8 Ways Your Homeschooled Kid Can Make Friends

KB Meniado

The myth about homeschooled children having difficulty socializing has become a non-issue over the years. Now, it’s simply the question of how and where they can enjoy social activities outside of their bubble, which is easily fixable. From playgrounds and parks to grocery shops and libraries, children who study at home with their parents can find friends everywhere and anywhere. They can even regularly socialize in two ways: vertically, meaning with older and younger people, and horizontally, as in others who are the same age as them. Here are eight foolproof ways for your homeschooler to make friends!

  1. Getting to know the neighbors.

Simply waving hello next door can forge possibly long-time friendships, and who even knows, the parents there might have homeschooled children too. Setting up playdates are not only made easier—the adults can take a break and bond with each other as well!

  1. Participating in the community.

Many community-based organizations often host events, projects, and seminars that are targeted to kids. The themes can range from arts and science down to environmental and even pageantry-based. Homeschooled children have easy access, and with smart scheduling, it wouldn’t be far-fetched for them to thrive in even the most quirky niches.

  1. Enrolling to skill-honing classes.

Sports, music, sports, baking, sewing, designing, illustrating—the list seems endless! Not only will the children learn, but they can also very well bring these skills home and apply at home, which will surely benefit the whole family.

  1. Signing up for hobby-related workshops.

Similar to skills class, camps, conferences and workshops that focus on an interest is also a fantastic option. There, homeschooled kids meet and interact with a variety of people in a stimulating environment, in turn contributing to the improvement of their social skills.

  1. Volunteering in outreach centers or at the church.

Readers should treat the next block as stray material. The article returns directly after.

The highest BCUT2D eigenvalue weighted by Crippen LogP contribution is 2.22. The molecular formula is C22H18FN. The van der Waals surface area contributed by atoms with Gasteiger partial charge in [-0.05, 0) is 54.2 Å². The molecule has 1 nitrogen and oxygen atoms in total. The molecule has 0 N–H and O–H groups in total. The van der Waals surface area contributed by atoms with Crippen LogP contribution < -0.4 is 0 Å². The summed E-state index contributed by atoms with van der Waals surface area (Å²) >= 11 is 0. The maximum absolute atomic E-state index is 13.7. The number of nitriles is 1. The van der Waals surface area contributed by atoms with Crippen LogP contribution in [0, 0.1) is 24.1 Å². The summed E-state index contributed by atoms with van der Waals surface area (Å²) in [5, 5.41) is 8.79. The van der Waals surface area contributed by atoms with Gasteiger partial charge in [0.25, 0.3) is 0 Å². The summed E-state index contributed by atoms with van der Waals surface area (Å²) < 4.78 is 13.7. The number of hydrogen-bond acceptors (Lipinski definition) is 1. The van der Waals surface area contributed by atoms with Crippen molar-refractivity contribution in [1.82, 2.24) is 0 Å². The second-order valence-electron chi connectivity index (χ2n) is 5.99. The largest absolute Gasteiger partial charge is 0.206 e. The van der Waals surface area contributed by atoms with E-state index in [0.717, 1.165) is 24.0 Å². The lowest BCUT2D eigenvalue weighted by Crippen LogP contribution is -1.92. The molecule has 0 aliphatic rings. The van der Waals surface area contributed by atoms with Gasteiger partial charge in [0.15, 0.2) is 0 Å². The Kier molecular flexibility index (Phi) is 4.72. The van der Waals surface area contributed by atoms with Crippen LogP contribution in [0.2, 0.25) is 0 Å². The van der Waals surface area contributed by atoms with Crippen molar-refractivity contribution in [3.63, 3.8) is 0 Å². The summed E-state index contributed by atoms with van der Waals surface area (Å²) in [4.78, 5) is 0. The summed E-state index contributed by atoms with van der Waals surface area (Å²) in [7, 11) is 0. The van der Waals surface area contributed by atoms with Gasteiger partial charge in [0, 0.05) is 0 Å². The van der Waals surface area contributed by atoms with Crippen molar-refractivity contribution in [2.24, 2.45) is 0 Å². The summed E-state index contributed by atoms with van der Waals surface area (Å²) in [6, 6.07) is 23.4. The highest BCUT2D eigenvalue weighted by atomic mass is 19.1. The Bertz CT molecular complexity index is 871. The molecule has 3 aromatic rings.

Ensuring that children grow a good heart in service of others is said to be one of the priorities of homeschooling parents, and what better way is there to help foster this? Volunteering, of course. Opportunities can be found within communities, the church, or in specific establishments like outreach centers.

  1. Becoming a member of a group.

One privilege HG has been blessed with is a thriving community of homeschooling families around the world. Joining an HG Learn Group is a wonderful opportunity for our homeschool families to become more steadfast in their homeschooling—there’s great support, heartfelt camaraderie, and bustling activity. For students from sixth until twelfth grade, there’s also High Unite, which will ensure you that they are around positive influences and engaging in worthwhile things, as they navigate their adolescent years.

  1. Getting a part-time job.

Homeschooled kids at the right age and with the necessary parental consent can opt to apply for part-time jobs, be that in a proper company or otherwise. Time permitting, parents can even encourage them to engage in simple yet productive endeavors, such as baby-sitting, dog-walking, or assisting in shops, in order to help develop their life skills.

  1. Establishing online connections.

All work and no play can make one dull, so the saying goes, and so aside from using them for projects, homeschooled kids can also utilize their digital platforms to make friends. Social media chats and video calls are the two most popular ways in strengthening social ties.

But as you ensure your child’s peer socialization skills are thriving, don’t forget to also take advantage of your homeschool season to establish a great influence in your child’s life. Something that will come in handy as he/she gets older and faces tougher life choices—you’ll be able to help him/her better, as he/she holds your advice in high regard.

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